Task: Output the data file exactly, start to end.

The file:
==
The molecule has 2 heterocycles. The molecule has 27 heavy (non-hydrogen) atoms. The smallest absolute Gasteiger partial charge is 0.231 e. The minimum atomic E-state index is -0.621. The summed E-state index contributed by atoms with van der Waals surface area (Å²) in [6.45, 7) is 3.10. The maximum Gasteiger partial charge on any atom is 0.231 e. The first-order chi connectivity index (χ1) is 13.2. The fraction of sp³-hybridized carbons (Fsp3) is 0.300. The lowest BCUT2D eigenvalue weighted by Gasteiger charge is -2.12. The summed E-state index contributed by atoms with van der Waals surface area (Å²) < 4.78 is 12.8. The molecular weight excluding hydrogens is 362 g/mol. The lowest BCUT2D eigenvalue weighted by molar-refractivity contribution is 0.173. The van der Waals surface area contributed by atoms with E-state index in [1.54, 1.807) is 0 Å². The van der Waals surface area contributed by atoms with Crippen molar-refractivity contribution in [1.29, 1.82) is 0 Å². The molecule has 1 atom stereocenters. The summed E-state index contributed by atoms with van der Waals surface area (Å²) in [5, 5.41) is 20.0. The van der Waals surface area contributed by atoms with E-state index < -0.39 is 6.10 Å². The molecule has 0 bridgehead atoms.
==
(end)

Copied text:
The molecule has 2 heterocycles. The molecule has 27 heavy (non-hydrogen) atoms. The smallest absolute Gasteiger partial charge is 0.231 e. The minimum atomic E-state index is -0.621. The summed E-state index contributed by atoms with van der Waals surface area (Å²) in [6.45, 7) is 3.10. The maximum Gasteiger partial charge on any atom is 0.231 e. The first-order chi connectivity index (χ1) is 13.2. The fraction of sp³-hybridized carbons (Fsp3) is 0.300. The lowest BCUT2D eigenvalue weighted by Gasteiger charge is -2.12. The summed E-state index contributed by atoms with van der Waals surface area (Å²) < 4.78 is 12.8. The molecular weight excluding hydrogens is 362 g/mol. The lowest BCUT2D eigenvalue weighted by molar-refractivity contribution is 0.173. The van der Waals surface area contributed by atoms with E-state index in [1.54, 1.807) is 0 Å². The van der Waals surface area contributed by atoms with Crippen molar-refractivity contribution in [1.29, 1.82) is 0 Å². The molecule has 1 atom stereocenters. The summed E-state index contributed by atoms with van der Waals surface area (Å²) in [5, 5.41) is 20.0. The van der Waals surface area contributed by atoms with E-state index < -0.39 is 6.10 Å². The molecule has 0 bridgehead atoms.